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3 Dec 2002 : Column 870—continued

Dr. Ian Gibson (Norwich, North): What a waste of public money.

Andrew Mackinlay: I agree with my hon. Friend.

Peter Bottomley: On a point of order, Mr. Deputy Speaker. I think that the hon. Gentleman is talking about recurrent expenditure and not non-operating appropriations.

Mr. Deputy Speaker: I advise the hon. Member for Thurrock (Andrew Mackinlay) that we should stick to appropriations-in-aid.

Andrew Mackinlay: In that case, we should receive a fuller explanation from Members on the Treasury

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Bench as to precisely what the appropriations-in-aid are. A simple explanatory document in plain English could have been produced for people who are not necessarily au fait with the details of the estimates—not only for humble Members of Parliament such as me but also for people outside. They would then have been able to understand the reason for the debate, because there has not been an adequate explanation.

We should be proclaiming the amount of expenditure; we should not be ashamed of it. I cannot understand why the Government are ashamed of the measures that we are endorsing, or authorising, or giving authority to, tonight. Why are we so shy about it? We all make mistakes sometimes. The Minister could have got the mistake over quickly, beaten her breast three times and said, XThis is something that we are proud of, and we should proclaim it from the Dispatch Box," because we could be told about all these achievements.

Having made the point, I would hope that Treasury Ministers and the House authorities will not simply avoid a repetition of this occurrence but will reflect on how the House can in future give a critical examination of the estimates in general, and of any variations for the remedy of any procedural error that does occur; because otherwise, it seems to me, we just reinforce the charade of this House of Commons rubber-stamping tablets of stone handed down by the Executive of the day, which I am not prepared to acquiesce in any longer.

10.51 pm

Mr. David Laws (Yeovil): Given the late hour, and the Financial Secretary's charming apology—I think that it was an apology, however short—it is tempting to nod through this error involving £3 billion of Government expenditure and laugh it off as an administrative error which we should not spend too much time on.

However, the mistake, and the speech by the hon. Member for Thurrock (Andrew Mackinlay), highlight the fact that there are some very substantive issues that the Government need to address, which cast light on the way in which the House scrutinises—or perhaps on many occasions fails to scrutinise—the expenditure side of the Government accounts. That for me was highlighted when I rang the Library earlier today to establish what this evening's debate was about.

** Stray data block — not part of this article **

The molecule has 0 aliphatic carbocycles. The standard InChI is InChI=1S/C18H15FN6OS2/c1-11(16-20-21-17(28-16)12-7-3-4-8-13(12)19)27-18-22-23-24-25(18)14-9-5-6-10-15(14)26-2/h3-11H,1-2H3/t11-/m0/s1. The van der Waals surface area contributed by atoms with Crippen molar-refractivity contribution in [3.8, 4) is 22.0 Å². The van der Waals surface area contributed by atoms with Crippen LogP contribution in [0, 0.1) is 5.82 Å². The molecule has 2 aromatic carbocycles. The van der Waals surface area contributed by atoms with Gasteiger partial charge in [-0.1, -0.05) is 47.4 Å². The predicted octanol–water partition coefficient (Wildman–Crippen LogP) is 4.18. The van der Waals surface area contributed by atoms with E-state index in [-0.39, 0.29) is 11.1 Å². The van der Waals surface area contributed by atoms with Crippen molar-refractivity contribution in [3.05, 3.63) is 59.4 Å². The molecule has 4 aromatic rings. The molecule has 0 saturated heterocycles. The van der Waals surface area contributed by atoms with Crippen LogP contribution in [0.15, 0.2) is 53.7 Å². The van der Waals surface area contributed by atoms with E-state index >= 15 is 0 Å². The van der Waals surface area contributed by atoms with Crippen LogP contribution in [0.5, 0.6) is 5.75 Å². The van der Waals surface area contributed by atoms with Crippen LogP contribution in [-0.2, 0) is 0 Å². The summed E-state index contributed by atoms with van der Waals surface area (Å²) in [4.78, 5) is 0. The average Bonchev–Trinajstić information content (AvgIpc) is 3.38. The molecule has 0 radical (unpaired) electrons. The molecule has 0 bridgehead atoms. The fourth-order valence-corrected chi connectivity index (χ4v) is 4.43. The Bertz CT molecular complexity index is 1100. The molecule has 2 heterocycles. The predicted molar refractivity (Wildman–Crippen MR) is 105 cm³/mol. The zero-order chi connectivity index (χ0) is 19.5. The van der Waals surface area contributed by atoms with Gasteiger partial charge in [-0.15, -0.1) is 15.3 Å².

The Library faxed through to me the very brief description that the Financial Secretary gave us about the substance of the debate. When a series of simple questions were then asked about what the sums of money consisted of, and what the causes of some of the errors were, the Library could not tell us the answers. It therefore telephoned the Treasury, and spoke to its contact for the Treasury officials to establish what these amounts were and what they related to, and to ask some basic questions about them—whether they were net or gross, and which Departments they related to specifically. I am afraid to say that the Treasury message that came back was that both the Treasury officials and the Library were uncertain about some of these answers, and that perhaps they were issues that we should raise in the debate. When we reach the stage when not only the Library but the Treasury officials are uncertain about what we are being asked to approve, it is incumbent on the House to scrutinise very carefully what the Government are putting before us.

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May I therefore ask the Financial Secretary some specific points about the comments that she made at the beginning? First, can she give us some more detail about why that £3 billion of expenditure has been mislaid for a time in the Government's accounts? Who made the error and why was it not picked up? Is there no system of checks within the Treasury that would be expected to pick up errors of this type? Was the error a consequence of the shift to resource accounting and budgeting, or was it a consequence of some other error in the Department?

Secondly, as the hon. Members for Thurrock and for Hertford and Stortford (Mr. Prisk) asked in their speeches, what exactly are the amounts that have been put before us today? It suggests a certain amount of carelessness when the largest figure on the table before us, which we assume is £2,068,154,000 for what was then the Department for Transport, Local Government and the Regions, is not even denominated correctly, so we cannot establish whether that is the precise sum. But what are these sums?

There are quite a variety of them, from that £2,068,154,000 for the DTLR all the way down to smaller sums, such as £76,000 for the Department of Trade and Industry. What exactly are those amounts? Can the Financial Secretary tell us what underlies those very large figures, which she expects us to scrutinise and approve tonight?

Michael Fabricant (Lichfield): The hon. Gentleman is making a very powerful point. I am looking at the figure for the DTLR and it clearly states—this may be a misprint—X2.068,154,000". That is extraordinary. There are commas and a delineating point. What is the figure? Are we talking about trillions or billions? Given that the Treasury presumably has a computer that works, is it not extraordinary that we are discussing the fact that the Government have made a mistake with £3 billion of taxpayers' money?